From Design to Stitch – Translating Elizabethan Roundels

By Ann Hall

The Tudor period in English History has always fascinated me, not only for the colourful and intriguing details of the King’s and Queen’s but the wonderful designs of their clothes, buildings and objects in their houses and palaces, especially surrounding the people of influence and importance.


Original 14th Century Roundels in the MuseumIt was because of this interest that after a visit to my local History Museum I came across a set of Elizabethan Roundels used at banquets and given as gifts by Elizabeth I to her courtiers. These rare small trenchers were brightly coloured with designs of insects and flowers, with verses of proverbs in the centre or around the edge.


Highly prized and valued, they were made of sycamore wood, approximately 5 inches (12.5cm) in diameter and 1/4 inch (2mm) thick. Each one was made by hand, and each design brightly painted and gilded with gold leaf. The plain side was used to serve sweetmeats and sugarplums at the end of a meal, and the verses were recited or sung as entertainment.


As a calligrapher I set out to recreate the designs and at each step appreciating the work of the craftsmen who created these works of art. This culminated in me relating my journey through the delights and charms of these beautiful objects by publishing a book and telling my story.Drawn and Painted from Original Roundel


Not content with this I decided to develop some of the designs into stitch, another of my interests. The designs were simple and easy to transpose onto graph paper. I used computer generated software, but is it just as easy to hand draw and colour the designs. As the designs were repeated into circles of 1/2 or 1/4 sections it was straightforward to work by enlarging them and joining them up to form a circle. Because the designs are made up of curves, the stitches used are of whole X, 1/2, 3/4 and 1/4 squares. Each pattern is finished with red backstitch outlining, with two circles of backstitch completing the border.


As this design was repeated into circles of 1/4 sections it was straightforward to work by enlarging and fitting them together onto the fabric. Because the designs are made up of curves the stitches used are of whole X, 1/2, 3/4 and 1/4 stitches in each square.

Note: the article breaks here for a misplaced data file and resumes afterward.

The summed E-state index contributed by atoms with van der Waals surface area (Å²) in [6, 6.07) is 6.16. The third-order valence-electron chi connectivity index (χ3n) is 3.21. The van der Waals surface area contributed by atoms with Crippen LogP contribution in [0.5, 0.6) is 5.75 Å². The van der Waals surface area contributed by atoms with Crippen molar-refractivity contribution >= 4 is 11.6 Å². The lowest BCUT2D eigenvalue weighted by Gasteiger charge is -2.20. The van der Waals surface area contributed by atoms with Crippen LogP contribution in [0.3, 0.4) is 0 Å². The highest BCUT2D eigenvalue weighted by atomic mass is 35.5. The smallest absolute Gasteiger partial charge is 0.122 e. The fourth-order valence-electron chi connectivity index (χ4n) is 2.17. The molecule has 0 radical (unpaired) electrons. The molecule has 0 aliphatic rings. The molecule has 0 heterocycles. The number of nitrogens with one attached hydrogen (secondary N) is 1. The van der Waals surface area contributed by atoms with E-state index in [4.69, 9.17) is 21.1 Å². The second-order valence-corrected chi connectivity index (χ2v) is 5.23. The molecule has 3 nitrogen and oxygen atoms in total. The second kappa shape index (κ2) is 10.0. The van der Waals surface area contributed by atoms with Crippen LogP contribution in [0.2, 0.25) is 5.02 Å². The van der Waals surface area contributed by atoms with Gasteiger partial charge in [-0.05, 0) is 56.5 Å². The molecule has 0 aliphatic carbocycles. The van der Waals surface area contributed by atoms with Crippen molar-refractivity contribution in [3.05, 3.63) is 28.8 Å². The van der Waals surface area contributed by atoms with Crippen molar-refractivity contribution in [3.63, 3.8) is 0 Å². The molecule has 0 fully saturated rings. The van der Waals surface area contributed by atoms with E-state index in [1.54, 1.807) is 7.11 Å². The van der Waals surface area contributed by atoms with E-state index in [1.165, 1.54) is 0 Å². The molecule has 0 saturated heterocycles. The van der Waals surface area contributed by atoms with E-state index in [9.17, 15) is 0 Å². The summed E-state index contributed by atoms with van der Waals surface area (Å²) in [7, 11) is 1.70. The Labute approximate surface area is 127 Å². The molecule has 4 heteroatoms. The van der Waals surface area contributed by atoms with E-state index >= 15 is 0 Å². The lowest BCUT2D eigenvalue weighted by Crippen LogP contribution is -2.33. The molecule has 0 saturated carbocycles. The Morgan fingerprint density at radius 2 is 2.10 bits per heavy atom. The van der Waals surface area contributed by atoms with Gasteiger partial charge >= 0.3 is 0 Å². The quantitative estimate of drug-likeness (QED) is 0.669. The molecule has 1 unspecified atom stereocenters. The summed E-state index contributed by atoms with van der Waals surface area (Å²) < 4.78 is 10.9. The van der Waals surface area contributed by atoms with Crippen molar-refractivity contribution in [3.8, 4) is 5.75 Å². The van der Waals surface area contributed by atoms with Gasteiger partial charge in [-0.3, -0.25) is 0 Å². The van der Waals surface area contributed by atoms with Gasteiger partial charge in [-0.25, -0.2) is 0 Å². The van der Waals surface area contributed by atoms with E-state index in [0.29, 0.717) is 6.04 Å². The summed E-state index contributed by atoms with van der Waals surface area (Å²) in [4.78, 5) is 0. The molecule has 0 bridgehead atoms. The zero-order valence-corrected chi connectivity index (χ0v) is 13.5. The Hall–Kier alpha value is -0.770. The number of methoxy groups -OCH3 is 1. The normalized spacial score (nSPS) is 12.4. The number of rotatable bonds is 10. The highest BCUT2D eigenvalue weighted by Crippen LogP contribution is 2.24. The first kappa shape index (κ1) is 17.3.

Transferring the design to graph paper.
Transferring the design to graph paper

Outlines – all in backstitch. The outer two circles are stitched in black; the inside circle in one strand of thread, the outside circle in two strands. All other outlines are in red, stitched with one strand of thread. The decorations on the outer ring of gold are worked in one strand over the cross stitches. It may be easier to use a needle with a sharp point as these stitches are worked over several layers.


The fabric used should have an even weave, preferably no smaller than a count of 18 strands to the inch. Choose a colour to simulate sycamore. The embroidery thread used is DMC 666 (red), 895 (green), 783 (yellow), 3046 (gold) and white with 310 (black) used for the border. You can now see the finished embroidery using cross stitch below. The frame needs to be at least 6 inches, preferably a round one.

Where the text is on the original Roundels, replace it with the Tudor Rose design below. Transfer to graph paper in the same was as before.
Tudor rose design and finished roundel




Taken from the book Elizabethan Roundels by Ann Hall

First published 2012

All text and images are copyright – © Ann F Hall 2012

ISBN 978-0-9563617-7-6